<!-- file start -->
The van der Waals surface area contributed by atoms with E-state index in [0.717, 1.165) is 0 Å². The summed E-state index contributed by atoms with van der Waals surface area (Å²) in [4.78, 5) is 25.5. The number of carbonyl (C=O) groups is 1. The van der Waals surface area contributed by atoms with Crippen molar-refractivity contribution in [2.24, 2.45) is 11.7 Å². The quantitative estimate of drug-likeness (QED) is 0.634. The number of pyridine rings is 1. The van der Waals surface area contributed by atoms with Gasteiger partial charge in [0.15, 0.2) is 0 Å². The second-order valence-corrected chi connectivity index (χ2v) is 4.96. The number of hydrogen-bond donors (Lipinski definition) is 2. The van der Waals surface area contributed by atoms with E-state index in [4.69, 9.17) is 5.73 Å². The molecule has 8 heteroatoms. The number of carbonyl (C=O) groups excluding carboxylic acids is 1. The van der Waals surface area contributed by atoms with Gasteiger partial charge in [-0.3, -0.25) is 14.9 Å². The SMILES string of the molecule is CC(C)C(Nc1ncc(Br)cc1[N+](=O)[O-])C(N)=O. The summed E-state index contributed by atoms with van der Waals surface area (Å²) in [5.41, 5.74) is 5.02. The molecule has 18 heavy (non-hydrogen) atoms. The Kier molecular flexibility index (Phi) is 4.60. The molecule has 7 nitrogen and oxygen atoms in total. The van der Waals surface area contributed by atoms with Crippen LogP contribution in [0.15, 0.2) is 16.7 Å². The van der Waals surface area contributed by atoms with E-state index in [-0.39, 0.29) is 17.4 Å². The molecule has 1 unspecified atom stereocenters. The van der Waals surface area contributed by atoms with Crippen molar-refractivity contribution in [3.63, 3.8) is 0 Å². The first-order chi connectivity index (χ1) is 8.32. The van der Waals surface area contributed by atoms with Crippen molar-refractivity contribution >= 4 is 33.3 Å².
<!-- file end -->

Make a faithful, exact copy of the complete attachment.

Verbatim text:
The van der Waals surface area contributed by atoms with E-state index in [0.717, 1.165) is 0 Å². The summed E-state index contributed by atoms with van der Waals surface area (Å²) in [4.78, 5) is 25.5. The number of carbonyl (C=O) groups is 1. The van der Waals surface area contributed by atoms with Crippen molar-refractivity contribution in [2.24, 2.45) is 11.7 Å². The quantitative estimate of drug-likeness (QED) is 0.634. The number of pyridine rings is 1. The van der Waals surface area contributed by atoms with Gasteiger partial charge in [0.15, 0.2) is 0 Å². The second-order valence-corrected chi connectivity index (χ2v) is 4.96. The number of hydrogen-bond donors (Lipinski definition) is 2. The van der Waals surface area contributed by atoms with E-state index in [4.69, 9.17) is 5.73 Å². The molecule has 8 heteroatoms. The number of carbonyl (C=O) groups excluding carboxylic acids is 1. The van der Waals surface area contributed by atoms with Gasteiger partial charge in [-0.3, -0.25) is 14.9 Å². The SMILES string of the molecule is CC(C)C(Nc1ncc(Br)cc1[N+](=O)[O-])C(N)=O. The summed E-state index contributed by atoms with van der Waals surface area (Å²) in [5.41, 5.74) is 5.02. The molecule has 18 heavy (non-hydrogen) atoms. The Kier molecular flexibility index (Phi) is 4.60. The molecule has 7 nitrogen and oxygen atoms in total. The van der Waals surface area contributed by atoms with Crippen LogP contribution in [0.15, 0.2) is 16.7 Å². The van der Waals surface area contributed by atoms with E-state index in [-0.39, 0.29) is 17.4 Å². The molecule has 1 unspecified atom stereocenters. The van der Waals surface area contributed by atoms with Crippen molar-refractivity contribution in [3.63, 3.8) is 0 Å². The first-order chi connectivity index (χ1) is 8.32. The van der Waals surface area contributed by atoms with Crippen molar-refractivity contribution >= 4 is 33.3 Å².